9mm or .40?


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The_Pretender
December 29, 2009, 10:37 PM
I'm sure this thread has been done before, but I'm at work and can't search. Title really says it all. Was wondering how much difference there is ballistically speaking. Most notably in terminal performance, say self-defense.

Also, what is the typical mag capacity of a .40?

It's one or the other, and then I'm done with handguns for the rest of
the year. Honest.

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NMGonzo
December 29, 2009, 10:40 PM
.40

more bang

Enachos
December 29, 2009, 10:48 PM
There is nothing wrong with a 9mm... but I'm more of a .40 guy.

Magazine capacity differs from gun model to gun model. It also depends on the size of the frame. Most guns that are chambered for both 9mm and .40, it's always the 9mm that has a greater mag capacity.

Some "high-end" 9mm rounds however can perform as well as some "low to mid-end" .40's though.

My advice would be to go with the .40. Simply cuz it never hurts to pack a little more power!

W.E.G.
December 29, 2009, 10:51 PM
There is only one person in this room qualified...

http://i227.photobucket.com/albums/dd7/rkba2da/humor/deaglock40.jpg

xXxplosive
December 29, 2009, 10:56 PM
Neither................it's the .45 Cal. .......sooner or later you'll get it right.

Gungnir
December 29, 2009, 11:08 PM
Commercial loading (no +P, or +P+) .40 tops out at around 559ftlbs (Double Tap Gold Dot JHP), 9mm tops out at around 345ftlbs (Federal Hydra-Shok).

Both can generate slightly higher energy with custom loads (or +P loading).

Capacities for full sized vary from 13-16 round magazines.

From real world, the FBI switched from 9mm (and .357 revolvers) to 40S&W (thru 10mm) after the 1986 Miami shootout. Since the experience they had of the 9mm was a bit anemic, and problems reloading revolvers under fire.

McCall911
December 29, 2009, 11:21 PM
I'm sure this thread has been done before

Yes. Quite a few times.

:rolleyes:

W.E.G.
December 29, 2009, 11:28 PM
9mm vs. .40???
http://tinyurl.com/ykox4ur

Kangspec
December 29, 2009, 11:29 PM
now days 9mm ammo has been improved a lot.

it's about how you shoot and where you aim.

just because you have .40 / .45, that does not make you more skilled than 9mm.

i like 9mm and .45

Air,Land&Sea
December 29, 2009, 11:35 PM
The same gun in both:
- one holster
- practice with the 9mm and carry the .40
- one or the other ammo might become scarce one day
- justifying another gun purchase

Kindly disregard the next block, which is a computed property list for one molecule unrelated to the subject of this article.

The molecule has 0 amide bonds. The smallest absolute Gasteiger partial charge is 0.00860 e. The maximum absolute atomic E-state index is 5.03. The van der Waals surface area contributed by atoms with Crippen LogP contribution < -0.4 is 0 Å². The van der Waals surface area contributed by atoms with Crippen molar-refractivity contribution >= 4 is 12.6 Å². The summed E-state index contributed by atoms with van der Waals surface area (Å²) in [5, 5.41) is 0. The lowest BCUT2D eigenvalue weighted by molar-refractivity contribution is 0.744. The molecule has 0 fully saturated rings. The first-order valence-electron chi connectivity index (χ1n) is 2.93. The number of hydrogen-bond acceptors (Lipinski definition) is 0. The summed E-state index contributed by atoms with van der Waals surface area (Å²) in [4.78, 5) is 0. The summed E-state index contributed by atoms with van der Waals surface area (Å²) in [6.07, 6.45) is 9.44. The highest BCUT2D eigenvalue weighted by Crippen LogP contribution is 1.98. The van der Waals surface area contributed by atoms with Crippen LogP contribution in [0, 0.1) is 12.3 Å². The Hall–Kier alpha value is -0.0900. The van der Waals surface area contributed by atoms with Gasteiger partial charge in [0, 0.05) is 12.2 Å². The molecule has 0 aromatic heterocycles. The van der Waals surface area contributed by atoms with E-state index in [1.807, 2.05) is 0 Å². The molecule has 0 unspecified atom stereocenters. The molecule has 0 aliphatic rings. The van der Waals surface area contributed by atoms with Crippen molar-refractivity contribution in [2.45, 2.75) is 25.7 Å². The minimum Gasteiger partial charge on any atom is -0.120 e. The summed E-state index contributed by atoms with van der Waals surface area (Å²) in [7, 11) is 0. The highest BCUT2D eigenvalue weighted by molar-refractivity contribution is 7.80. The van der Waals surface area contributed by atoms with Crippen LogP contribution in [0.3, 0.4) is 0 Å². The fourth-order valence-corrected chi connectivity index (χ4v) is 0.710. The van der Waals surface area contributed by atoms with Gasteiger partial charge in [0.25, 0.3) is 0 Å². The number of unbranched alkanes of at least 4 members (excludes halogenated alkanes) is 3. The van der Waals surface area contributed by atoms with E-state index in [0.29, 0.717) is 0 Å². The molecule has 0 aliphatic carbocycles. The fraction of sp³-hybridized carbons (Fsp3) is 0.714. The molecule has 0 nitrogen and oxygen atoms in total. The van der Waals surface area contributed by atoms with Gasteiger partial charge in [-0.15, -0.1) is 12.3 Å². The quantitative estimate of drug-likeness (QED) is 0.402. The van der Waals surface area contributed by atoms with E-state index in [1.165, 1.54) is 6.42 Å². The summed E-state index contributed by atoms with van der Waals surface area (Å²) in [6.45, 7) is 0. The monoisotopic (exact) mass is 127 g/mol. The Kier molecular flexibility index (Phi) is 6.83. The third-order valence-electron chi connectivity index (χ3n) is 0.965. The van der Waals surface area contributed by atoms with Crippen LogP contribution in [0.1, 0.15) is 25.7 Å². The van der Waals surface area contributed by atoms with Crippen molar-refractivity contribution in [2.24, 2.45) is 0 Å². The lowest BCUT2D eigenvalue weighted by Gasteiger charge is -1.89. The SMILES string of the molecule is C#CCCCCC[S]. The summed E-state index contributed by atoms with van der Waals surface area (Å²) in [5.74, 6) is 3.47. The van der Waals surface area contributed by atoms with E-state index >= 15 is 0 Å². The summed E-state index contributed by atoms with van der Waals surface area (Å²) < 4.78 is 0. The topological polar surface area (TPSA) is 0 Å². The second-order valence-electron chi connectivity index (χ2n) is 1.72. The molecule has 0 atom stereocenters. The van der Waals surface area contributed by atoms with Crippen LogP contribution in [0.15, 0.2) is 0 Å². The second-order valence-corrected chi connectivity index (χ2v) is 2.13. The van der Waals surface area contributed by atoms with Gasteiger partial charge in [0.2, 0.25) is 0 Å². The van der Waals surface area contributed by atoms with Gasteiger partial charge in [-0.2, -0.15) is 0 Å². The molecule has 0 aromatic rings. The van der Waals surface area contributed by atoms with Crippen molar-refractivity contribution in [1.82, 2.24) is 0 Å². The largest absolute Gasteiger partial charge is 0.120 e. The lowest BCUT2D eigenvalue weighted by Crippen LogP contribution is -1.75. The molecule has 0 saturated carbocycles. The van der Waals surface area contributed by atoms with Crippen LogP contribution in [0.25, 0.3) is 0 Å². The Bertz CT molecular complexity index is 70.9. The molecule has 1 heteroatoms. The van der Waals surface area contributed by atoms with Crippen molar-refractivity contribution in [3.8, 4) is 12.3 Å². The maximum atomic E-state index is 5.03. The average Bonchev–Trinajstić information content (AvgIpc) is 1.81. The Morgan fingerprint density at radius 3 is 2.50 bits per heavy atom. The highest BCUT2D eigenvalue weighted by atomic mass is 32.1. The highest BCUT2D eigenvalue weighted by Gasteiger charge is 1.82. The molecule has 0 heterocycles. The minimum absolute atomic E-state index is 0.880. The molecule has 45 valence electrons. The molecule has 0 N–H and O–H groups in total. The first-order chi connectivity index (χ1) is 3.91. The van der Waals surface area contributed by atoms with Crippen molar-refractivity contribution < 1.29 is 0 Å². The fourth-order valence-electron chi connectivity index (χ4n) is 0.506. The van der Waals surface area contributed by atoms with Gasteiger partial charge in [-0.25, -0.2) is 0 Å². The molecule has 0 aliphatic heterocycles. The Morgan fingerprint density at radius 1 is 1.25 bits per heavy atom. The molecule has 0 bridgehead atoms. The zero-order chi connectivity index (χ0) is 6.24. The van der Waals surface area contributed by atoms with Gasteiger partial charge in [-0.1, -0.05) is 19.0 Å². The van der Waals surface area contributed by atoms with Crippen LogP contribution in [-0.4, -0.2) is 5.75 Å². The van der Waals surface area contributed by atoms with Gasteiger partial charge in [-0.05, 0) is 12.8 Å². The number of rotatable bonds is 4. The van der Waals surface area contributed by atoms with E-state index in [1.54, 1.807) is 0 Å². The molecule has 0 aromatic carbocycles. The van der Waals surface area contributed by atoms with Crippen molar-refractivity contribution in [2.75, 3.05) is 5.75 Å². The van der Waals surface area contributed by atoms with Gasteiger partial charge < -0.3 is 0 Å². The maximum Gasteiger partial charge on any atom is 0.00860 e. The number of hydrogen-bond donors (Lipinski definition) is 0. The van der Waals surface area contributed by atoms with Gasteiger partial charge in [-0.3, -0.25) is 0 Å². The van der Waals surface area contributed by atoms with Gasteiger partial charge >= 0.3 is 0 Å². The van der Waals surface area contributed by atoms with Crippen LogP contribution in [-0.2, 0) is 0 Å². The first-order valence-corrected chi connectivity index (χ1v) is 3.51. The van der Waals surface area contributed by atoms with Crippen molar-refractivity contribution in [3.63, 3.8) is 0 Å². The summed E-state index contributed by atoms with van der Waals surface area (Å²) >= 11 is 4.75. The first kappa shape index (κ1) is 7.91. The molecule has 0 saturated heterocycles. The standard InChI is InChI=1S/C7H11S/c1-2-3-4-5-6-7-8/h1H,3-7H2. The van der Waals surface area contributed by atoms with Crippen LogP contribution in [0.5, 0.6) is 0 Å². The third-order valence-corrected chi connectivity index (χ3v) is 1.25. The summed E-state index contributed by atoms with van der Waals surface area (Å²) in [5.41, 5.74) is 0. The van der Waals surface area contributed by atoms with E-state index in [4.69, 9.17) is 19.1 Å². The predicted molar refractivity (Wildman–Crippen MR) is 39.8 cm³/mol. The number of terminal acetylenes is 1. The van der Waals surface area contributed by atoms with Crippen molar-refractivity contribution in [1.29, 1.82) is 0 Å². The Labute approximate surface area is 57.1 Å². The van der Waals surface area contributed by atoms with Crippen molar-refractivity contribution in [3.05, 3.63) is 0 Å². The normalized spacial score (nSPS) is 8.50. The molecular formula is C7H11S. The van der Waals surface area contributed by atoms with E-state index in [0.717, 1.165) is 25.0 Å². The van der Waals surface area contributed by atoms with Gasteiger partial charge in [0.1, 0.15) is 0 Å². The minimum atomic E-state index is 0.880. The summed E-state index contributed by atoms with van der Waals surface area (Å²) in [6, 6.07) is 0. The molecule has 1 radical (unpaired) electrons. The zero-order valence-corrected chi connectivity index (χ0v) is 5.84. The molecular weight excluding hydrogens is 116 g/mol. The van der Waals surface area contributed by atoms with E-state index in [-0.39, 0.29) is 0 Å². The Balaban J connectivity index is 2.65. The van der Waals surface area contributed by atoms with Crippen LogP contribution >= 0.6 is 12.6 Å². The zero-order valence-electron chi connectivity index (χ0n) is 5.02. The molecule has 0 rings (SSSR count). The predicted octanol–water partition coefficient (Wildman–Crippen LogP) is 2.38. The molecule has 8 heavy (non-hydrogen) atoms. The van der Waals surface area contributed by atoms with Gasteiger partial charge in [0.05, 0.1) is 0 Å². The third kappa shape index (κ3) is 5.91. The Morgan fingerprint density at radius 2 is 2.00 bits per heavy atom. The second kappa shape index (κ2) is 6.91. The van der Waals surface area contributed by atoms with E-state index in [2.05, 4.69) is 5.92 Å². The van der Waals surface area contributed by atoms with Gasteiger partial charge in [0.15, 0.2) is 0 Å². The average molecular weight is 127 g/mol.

- back-handedly gives a reason to complete the picture with a .45 purchase (assuming that you already have a .38 and .357 [and maybe a .44 as well])
- and so on
:evil:

bestseller92
December 29, 2009, 11:48 PM
With the right ammo and if you can shoot, either is fine and effective.

Your judgement, coolness in crisis and marksmanship will matter much more than whatever ballistic difference exists between the two.

-v-
December 29, 2009, 11:55 PM
In the 1986 Miami shootout, someone or thing needed to be blamed for the disaster. After all, the vaunted G-Men are always in the right with everything. Must of been the caliber, for they are physically incapable of making tactical mistakes.

Get a gun, get some training, think tactics. In the end its not gun, its what tactics you employ to utilize it, and how competent you are in putting rounds where they need to go.

I have the whole gamut of 7.62x25, to 9mm, to .40 S&W and to 10mm auto. The gun that I carry the most is a 9mm. If I find myself outgunned with 18 rounds of 9mm 147gr XTPs, I should have brought my rifle.

That, and I can much more accurately and easily put a magazine of 9Para through one ragged hole then I can a with a mag of .40 S&W. Cheaper training costs may have had something to do with it.

As for the .45? Why go with such an anemic and low-powered round. I wouldn't use a .45 to put down a squirrel, never mind defend myself from a meth-addled goblin! Clearly the only answer in this discussion is THE 10MM AUTO. :D.
http://i267.photobucket.com/albums/ii297/thejackal72/10mm-1.jpg

Weedy
December 30, 2009, 12:13 AM
If the 10mm doesn't kill them immediately, the radioactive bullet fragments will eventually get 'em.

bestseller92
December 30, 2009, 12:15 AM
The 10mm Auto: The Chuck Norris of Handgun Rounds!

SupraBo
December 30, 2009, 12:16 AM
Ford vs Chevrolet.
*9mm
Mag capacity
Ammo is cheaper
In theory more practice because ammo is cheaper.
Most popular round in the world next to .22
A thing to consider about recoil is hot 9mm has a lot of flip but most practice ammo is not P+
So recoil is a gray area. Still (slightly) favors 9mm
(really hot) Double tap ammo loads…
Ballistics : 115gr @ 1415fps / 511ft. lbs. from a G17.

* 40 cal (10mm)
Was designed recently so P+ is standard in most ammo